What's the pH of your tap?
That's a good question. I'm not sure, I'll check it when I get home.
 
ruud
  • #9
Do you have a planted tank? If so, expect deviations to occur depending on the time of the day you conduct your measurement. A daily swing from 6 to 10 and back to 6 again, caused by fluctuating co2 concentrations, is not uncommon in nature. In planted tanks, somewhat less dramatic fluctuations are typical also.

Note that ph fluctuations caused by co2 fluctuations should be seen differently then those caused by kh.
 
mattgirl
  • #10
Sorry I'm not sure why I'm just now seeing this part of your reply. At the time I thought NO³ being 8 was pretty high, but I just learned it can get to 20.
Gotcha, a high of 20 is a good number. Even higher isn't something to be overly stressed about. As long as I see orange in my test tube I consider it good enough. :)

I agree with ruud about the pH. Be sure you run the test at the same time of day. If you run it first thing in the morning one day and then mid afternoon the next day you will more than likely get different numbers and think there is a problem.
 
KrissyBunnie
  • Thread Starter
  • #11
Do you have a planted tank? If so, expect deviations to be higher depending on the time of the day you conduct your measurement. A swing from 6 to 10 and back to 6 again, caused by fluctuating CO2 concentrations, is not uncommon in nature. In planted tanks, somewhat less dramatic fluctuations are typical also.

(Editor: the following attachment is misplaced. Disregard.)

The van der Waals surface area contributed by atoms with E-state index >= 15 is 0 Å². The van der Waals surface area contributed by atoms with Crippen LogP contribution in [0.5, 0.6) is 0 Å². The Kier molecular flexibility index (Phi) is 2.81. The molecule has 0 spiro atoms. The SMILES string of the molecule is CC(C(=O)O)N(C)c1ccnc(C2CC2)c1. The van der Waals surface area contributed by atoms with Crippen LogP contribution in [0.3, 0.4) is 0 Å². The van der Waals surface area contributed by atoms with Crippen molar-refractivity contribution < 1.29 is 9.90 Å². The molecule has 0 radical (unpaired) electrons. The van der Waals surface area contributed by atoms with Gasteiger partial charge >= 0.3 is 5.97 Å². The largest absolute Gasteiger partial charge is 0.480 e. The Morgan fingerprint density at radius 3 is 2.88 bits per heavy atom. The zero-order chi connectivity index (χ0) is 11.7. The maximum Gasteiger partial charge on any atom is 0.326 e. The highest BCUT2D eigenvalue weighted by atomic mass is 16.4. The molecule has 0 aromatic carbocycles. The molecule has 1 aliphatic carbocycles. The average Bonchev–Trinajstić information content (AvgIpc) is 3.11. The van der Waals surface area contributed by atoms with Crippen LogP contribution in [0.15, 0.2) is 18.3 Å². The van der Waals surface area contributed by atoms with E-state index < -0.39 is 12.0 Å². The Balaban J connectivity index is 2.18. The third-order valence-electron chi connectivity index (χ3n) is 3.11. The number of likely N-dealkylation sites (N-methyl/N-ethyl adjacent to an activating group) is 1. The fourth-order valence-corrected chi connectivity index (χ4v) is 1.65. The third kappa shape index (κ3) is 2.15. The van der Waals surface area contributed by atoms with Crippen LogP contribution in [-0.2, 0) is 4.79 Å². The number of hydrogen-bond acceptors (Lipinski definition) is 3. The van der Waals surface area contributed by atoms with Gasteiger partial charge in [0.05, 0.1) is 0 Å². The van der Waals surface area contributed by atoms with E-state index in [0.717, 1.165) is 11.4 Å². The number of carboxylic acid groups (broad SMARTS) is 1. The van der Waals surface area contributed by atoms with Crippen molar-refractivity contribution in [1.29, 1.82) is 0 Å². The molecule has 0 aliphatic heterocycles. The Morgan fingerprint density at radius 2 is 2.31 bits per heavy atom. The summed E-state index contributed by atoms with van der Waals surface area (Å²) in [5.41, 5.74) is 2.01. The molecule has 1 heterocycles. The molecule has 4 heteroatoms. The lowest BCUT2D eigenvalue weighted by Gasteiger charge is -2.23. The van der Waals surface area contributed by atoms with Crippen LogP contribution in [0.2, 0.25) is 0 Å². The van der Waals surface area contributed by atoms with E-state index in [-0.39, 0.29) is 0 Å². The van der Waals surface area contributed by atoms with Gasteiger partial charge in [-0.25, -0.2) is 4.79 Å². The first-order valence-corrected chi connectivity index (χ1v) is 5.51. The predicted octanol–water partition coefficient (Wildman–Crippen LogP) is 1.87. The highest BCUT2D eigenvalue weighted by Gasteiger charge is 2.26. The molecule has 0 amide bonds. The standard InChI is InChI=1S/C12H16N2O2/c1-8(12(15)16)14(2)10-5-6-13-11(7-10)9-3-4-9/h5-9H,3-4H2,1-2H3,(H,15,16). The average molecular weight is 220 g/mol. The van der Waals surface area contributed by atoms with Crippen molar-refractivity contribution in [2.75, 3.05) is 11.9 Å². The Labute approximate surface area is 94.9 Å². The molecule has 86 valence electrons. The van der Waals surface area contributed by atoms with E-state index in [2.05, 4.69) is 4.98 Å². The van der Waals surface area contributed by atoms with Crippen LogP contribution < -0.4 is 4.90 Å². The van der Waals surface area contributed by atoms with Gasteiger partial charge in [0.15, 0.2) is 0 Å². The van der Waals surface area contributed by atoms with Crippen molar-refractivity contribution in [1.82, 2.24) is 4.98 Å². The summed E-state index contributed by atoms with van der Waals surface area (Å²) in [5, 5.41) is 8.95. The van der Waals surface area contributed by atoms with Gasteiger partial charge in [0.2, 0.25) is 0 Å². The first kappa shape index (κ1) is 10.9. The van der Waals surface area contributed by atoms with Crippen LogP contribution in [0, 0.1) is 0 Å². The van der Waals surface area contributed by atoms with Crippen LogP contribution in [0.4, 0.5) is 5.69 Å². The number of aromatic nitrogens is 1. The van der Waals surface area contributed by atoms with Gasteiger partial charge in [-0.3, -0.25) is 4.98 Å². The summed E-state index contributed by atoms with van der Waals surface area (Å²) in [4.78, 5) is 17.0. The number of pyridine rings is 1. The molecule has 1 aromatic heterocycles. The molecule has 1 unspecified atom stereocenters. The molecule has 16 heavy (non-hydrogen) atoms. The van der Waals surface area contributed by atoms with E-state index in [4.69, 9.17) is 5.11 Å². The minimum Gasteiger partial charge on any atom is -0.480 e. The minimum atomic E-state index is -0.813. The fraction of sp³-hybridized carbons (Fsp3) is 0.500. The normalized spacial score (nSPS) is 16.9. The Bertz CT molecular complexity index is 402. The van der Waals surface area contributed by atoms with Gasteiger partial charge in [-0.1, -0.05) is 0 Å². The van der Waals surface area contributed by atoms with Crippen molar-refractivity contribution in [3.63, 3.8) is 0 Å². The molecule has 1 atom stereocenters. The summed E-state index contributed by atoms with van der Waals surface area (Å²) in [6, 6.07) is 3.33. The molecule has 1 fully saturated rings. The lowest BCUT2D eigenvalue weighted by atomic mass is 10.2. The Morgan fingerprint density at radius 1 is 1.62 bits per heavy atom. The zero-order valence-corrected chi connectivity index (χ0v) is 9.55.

Note that ph fluctuations caused by co2 fluctuations should be seen differently then those caused by kh.
I have about six medium plants in it right now. I'm working on getting more but my lfs doesn't have a lot of options.
 
ruud
  • #12
I have about six medium plants in it right now. I'm working on getting more but my lfs doesn't have a lot of options.

In general, I would not make too much a big deal of ph. Focus on kh instead. If you manage to get this within a certain range, you also control ph (with the exception of co2 influence of course).
 
KrissyBunnie
  • Thread Starter
  • #13
In general, I would not make too much a big deal of ph. Focus on kh instead. If you manage to get this within a certain range, you also control ph (with the exception of co2 influence of course).
I've been trying to get my lfs to carry kh testers. So far they only have the API Master test kit.
 
mattgirl
  • #14
I've been trying to get my lfs to carry kh testers. So far they only have the API Master test kit.

In my humble opinion you don't have a problem with your pH that needs to be "fixed". I really think you are concerned about something that is normal. Knowing the kh/gh number is important in some cases but since your pH isn't plummeting I have to think your kh/gh levels are fine even without testing them.
 
ruud
  • #15
Knowing the parameters of your tap water for most suffices. From there, you can tweak a little with gh and kh, based on a reliable source (not chemicals). Adding to this, a decent water flow and surface agitation; for most fish keepers, that's all they need to do. It is a fairly simple hobby :).